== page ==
Several weeks ago we wrote (here) about the complex situation resulting from ConocoPhillips’ decision to exit the North Caspian Operating Company B.V. (NCOC) and its intent to sell stake in the consortium to the Indian company ONGC Videsh Limited (OVL). In the previous article we also mentioned the possible reactions of the Kazakh government, which was considering blocking the deal and purchasing ConocoPhillips shares only to resell them to a Chinese state-owned enterprise. On July 2 the Ministry of Oil and Gas announced on its official website that state-owned KazMunayGas JSC (KMG) would purchase ConocoPhillips shares in the consortium on behalf of the Republic of Kazakhstan. On the same day on the sidelines of energy summit in Moscow, Lyazzat Kiinov, KMG’s head at that time, was reported saying that China National Petroleum Corporation (CNPC) would pay more than US$5 billion for the shares (US$5 billion was the amount agreed between ConocoPhillips and OVL). Replacements and demotions in the Ministry of Oil and Gas and state-owned companies followed the government’s decision and Kazakh media were flooded with speculation about the possible terms under which the government had agreed to resell shares to a Chinese company.
Continue reading Chinese in Kashagan
In last six months attention of many observers was focused on the events in Kazakhstan connected to the activities of the Chinese companies from the energy sector. In November last year one of the shareholders of the consortium, that manages development and extraction of oil in one of the richest oil deposits in the world – Kashagan, ConocoPhilips took a decision to sell its stake to the Indian company ONGC Videsh. Transaction has not been finalized yet as it is subject to the obligatory approval from the government of The Republic of Kazakhstan. The approval is still pending. The Kazakhstan government is entitled to the preemptive purchase of the shares and considers to use its right to purchase the ConocoPhilips stake, however not for Kazakhstan but for a third party – one of the Chinese state owned oil companies. Kazakhstan’s government plans have led to the new wave of discussion concerning share of Chinese companies in the Kazakh energy sector and increasing Kazakhstan’s dependency on the mighty neighbor.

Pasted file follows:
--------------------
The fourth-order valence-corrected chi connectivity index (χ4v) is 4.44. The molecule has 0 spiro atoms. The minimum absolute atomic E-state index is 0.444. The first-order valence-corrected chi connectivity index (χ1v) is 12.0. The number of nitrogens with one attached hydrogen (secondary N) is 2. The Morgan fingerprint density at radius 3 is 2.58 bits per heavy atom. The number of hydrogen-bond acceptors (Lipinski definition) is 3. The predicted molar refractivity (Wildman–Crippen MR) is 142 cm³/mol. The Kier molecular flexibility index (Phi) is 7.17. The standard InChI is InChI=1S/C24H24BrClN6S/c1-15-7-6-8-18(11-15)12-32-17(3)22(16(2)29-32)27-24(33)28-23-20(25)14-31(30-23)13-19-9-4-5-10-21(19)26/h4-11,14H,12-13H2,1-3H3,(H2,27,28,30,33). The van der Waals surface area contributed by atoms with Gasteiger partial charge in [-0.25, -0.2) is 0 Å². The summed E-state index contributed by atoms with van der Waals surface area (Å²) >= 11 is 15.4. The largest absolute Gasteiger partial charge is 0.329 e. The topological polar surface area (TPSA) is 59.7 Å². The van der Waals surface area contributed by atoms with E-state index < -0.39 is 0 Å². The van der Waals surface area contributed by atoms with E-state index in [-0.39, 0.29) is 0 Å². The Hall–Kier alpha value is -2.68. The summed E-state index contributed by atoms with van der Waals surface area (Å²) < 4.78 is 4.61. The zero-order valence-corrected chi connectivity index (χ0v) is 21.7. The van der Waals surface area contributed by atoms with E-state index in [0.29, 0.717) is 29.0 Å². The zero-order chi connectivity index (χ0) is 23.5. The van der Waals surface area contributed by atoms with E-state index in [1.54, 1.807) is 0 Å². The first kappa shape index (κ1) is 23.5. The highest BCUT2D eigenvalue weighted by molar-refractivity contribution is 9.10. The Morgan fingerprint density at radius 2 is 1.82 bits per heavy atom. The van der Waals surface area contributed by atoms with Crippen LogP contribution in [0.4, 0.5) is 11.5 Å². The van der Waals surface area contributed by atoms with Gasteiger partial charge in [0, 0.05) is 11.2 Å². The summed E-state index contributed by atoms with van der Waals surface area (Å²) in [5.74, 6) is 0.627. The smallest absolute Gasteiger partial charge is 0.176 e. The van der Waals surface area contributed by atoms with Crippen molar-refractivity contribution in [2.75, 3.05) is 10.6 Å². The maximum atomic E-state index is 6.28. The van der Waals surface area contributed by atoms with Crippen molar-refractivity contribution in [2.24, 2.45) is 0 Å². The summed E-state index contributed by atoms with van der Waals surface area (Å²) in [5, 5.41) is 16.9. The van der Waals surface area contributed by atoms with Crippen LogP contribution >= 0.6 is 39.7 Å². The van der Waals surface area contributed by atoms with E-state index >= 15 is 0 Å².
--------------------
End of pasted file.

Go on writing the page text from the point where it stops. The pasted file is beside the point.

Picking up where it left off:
Continue reading China eyes Kazakh oil
At the end of December 2012, the Committee on Foreign Investment in the United States approved the takeover of one of the leading American human genome sequencing companies, Complete Genomics, by the American subsidiary of the Chinese corporation Beijing Genomics Institute. As of February 10th 2013, the transaction had already received approval from the Chinese National Development and Reform Commission. Still pending is only an approval regarding compliance with antitrust laws. Considering a relatively small share of CG and BGI in the American market, dominated by giants like Illumina, this approval is expected to be granted easily. The CFIUS decision, however, was criticized by some analysts as posing a threat to national security as well as to the competitiveness of American companies in the field of DNA sequencing.
Continue reading Chinese BGI obtains advanced genome analysis technology in US takeover